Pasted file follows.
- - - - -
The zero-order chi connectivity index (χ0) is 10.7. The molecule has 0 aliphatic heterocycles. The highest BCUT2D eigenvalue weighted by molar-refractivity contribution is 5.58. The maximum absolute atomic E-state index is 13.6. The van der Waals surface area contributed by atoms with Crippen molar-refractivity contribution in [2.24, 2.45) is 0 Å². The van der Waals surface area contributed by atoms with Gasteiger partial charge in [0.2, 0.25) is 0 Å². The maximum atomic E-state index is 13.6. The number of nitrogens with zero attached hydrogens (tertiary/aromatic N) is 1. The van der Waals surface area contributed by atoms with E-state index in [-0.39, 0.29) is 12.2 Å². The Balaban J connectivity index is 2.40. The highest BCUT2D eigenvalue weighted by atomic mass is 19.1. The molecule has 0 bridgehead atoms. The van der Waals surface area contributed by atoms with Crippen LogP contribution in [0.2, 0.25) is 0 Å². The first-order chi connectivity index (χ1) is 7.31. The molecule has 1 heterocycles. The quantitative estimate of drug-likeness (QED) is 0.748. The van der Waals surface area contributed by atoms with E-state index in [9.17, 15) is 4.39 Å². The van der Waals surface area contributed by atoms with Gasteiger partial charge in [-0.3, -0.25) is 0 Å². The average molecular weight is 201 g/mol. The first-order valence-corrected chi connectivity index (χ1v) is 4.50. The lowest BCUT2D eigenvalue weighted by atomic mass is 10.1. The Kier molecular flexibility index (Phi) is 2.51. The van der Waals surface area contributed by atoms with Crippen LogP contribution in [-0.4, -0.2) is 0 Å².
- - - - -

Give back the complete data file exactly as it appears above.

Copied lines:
The zero-order chi connectivity index (χ0) is 10.7. The molecule has 0 aliphatic heterocycles. The highest BCUT2D eigenvalue weighted by molar-refractivity contribution is 5.58. The maximum absolute atomic E-state index is 13.6. The van der Waals surface area contributed by atoms with Crippen molar-refractivity contribution in [2.24, 2.45) is 0 Å². The van der Waals surface area contributed by atoms with Gasteiger partial charge in [0.2, 0.25) is 0 Å². The maximum atomic E-state index is 13.6. The number of nitrogens with zero attached hydrogens (tertiary/aromatic N) is 1. The van der Waals surface area contributed by atoms with E-state index in [-0.39, 0.29) is 12.2 Å². The Balaban J connectivity index is 2.40. The highest BCUT2D eigenvalue weighted by atomic mass is 19.1. The molecule has 0 bridgehead atoms. The van der Waals surface area contributed by atoms with Crippen LogP contribution in [0.2, 0.25) is 0 Å². The first-order chi connectivity index (χ1) is 7.31. The molecule has 1 heterocycles. The quantitative estimate of drug-likeness (QED) is 0.748. The van der Waals surface area contributed by atoms with E-state index in [9.17, 15) is 4.39 Å². The van der Waals surface area contributed by atoms with Gasteiger partial charge in [-0.3, -0.25) is 0 Å². The average molecular weight is 201 g/mol. The first-order valence-corrected chi connectivity index (χ1v) is 4.50. The lowest BCUT2D eigenvalue weighted by atomic mass is 10.1. The Kier molecular flexibility index (Phi) is 2.51. The van der Waals surface area contributed by atoms with Crippen LogP contribution in [-0.4, -0.2) is 0 Å².